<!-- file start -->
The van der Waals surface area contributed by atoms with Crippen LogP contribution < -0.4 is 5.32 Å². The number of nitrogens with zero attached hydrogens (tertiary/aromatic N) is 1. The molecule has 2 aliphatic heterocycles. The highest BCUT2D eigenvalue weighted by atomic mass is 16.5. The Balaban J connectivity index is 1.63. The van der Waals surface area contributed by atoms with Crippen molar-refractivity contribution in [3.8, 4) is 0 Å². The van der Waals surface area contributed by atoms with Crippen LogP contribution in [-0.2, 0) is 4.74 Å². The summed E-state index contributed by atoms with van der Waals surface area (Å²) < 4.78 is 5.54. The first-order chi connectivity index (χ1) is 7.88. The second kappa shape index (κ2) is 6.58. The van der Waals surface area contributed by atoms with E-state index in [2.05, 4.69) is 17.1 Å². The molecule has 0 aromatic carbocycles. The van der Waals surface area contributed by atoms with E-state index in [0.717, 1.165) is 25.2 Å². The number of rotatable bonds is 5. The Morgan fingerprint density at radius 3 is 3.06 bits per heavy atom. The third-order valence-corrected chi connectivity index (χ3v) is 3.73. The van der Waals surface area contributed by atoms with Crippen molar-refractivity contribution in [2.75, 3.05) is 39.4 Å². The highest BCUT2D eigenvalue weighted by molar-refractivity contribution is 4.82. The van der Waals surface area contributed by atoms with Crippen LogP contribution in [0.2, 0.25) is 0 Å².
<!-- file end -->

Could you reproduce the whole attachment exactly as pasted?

The van der Waals surface area contributed by atoms with Crippen LogP contribution < -0.4 is 5.32 Å². The number of nitrogens with zero attached hydrogens (tertiary/aromatic N) is 1. The molecule has 2 aliphatic heterocycles. The highest BCUT2D eigenvalue weighted by atomic mass is 16.5. The Balaban J connectivity index is 1.63. The van der Waals surface area contributed by atoms with Crippen molar-refractivity contribution in [3.8, 4) is 0 Å². The van der Waals surface area contributed by atoms with Crippen LogP contribution in [-0.2, 0) is 4.74 Å². The summed E-state index contributed by atoms with van der Waals surface area (Å²) < 4.78 is 5.54. The first-order chi connectivity index (χ1) is 7.88. The second kappa shape index (κ2) is 6.58. The van der Waals surface area contributed by atoms with E-state index in [2.05, 4.69) is 17.1 Å². The molecule has 0 aromatic carbocycles. The van der Waals surface area contributed by atoms with E-state index in [0.717, 1.165) is 25.2 Å². The number of rotatable bonds is 5. The Morgan fingerprint density at radius 3 is 3.06 bits per heavy atom. The third-order valence-corrected chi connectivity index (χ3v) is 3.73. The van der Waals surface area contributed by atoms with Crippen molar-refractivity contribution in [2.75, 3.05) is 39.4 Å². The highest BCUT2D eigenvalue weighted by molar-refractivity contribution is 4.82. The van der Waals surface area contributed by atoms with Crippen LogP contribution in [0.2, 0.25) is 0 Å².